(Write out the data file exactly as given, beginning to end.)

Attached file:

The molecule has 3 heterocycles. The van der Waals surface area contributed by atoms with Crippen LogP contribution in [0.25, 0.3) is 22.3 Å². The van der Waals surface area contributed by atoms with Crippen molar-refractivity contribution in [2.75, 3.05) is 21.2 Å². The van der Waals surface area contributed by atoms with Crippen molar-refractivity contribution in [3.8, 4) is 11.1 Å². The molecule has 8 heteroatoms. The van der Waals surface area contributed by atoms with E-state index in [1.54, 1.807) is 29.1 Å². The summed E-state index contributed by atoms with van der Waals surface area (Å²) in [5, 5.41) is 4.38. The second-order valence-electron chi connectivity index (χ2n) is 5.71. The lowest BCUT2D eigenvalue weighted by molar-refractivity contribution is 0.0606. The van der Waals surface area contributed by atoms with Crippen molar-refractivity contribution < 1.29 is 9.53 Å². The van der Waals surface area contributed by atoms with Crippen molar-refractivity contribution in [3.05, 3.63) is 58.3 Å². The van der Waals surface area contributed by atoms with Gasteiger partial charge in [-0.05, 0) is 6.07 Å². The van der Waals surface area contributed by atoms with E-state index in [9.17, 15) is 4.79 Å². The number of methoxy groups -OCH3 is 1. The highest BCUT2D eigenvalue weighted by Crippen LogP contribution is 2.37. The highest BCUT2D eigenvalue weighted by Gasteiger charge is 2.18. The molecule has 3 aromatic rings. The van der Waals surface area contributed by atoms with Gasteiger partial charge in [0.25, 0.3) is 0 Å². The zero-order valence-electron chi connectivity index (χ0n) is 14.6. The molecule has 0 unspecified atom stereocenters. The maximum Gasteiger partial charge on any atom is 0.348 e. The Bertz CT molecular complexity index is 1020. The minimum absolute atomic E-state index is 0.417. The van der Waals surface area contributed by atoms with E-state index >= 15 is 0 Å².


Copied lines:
The molecule has 3 heterocycles. The van der Waals surface area contributed by atoms with Crippen LogP contribution in [0.25, 0.3) is 22.3 Å². The van der Waals surface area contributed by atoms with Crippen molar-refractivity contribution in [2.75, 3.05) is 21.2 Å². The van der Waals surface area contributed by atoms with Crippen molar-refractivity contribution in [3.8, 4) is 11.1 Å². The molecule has 8 heteroatoms. The van der Waals surface area contributed by atoms with E-state index in [1.54, 1.807) is 29.1 Å². The summed E-state index contributed by atoms with van der Waals surface area (Å²) in [5, 5.41) is 4.38. The second-order valence-electron chi connectivity index (χ2n) is 5.71. The lowest BCUT2D eigenvalue weighted by molar-refractivity contribution is 0.0606. The van der Waals surface area contributed by atoms with Crippen molar-refractivity contribution < 1.29 is 9.53 Å². The van der Waals surface area contributed by atoms with Crippen molar-refractivity contribution in [3.05, 3.63) is 58.3 Å². The van der Waals surface area contributed by atoms with Gasteiger partial charge in [-0.05, 0) is 6.07 Å². The van der Waals surface area contributed by atoms with E-state index in [9.17, 15) is 4.79 Å². The number of methoxy groups -OCH3 is 1. The highest BCUT2D eigenvalue weighted by Crippen LogP contribution is 2.37. The highest BCUT2D eigenvalue weighted by Gasteiger charge is 2.18. The molecule has 3 aromatic rings. The van der Waals surface area contributed by atoms with Gasteiger partial charge in [0.25, 0.3) is 0 Å². The zero-order valence-electron chi connectivity index (χ0n) is 14.6. The molecule has 0 unspecified atom stereocenters. The maximum Gasteiger partial charge on any atom is 0.348 e. The Bertz CT molecular complexity index is 1020. The minimum absolute atomic E-state index is 0.417. The van der Waals surface area contributed by atoms with E-state index >= 15 is 0 Å².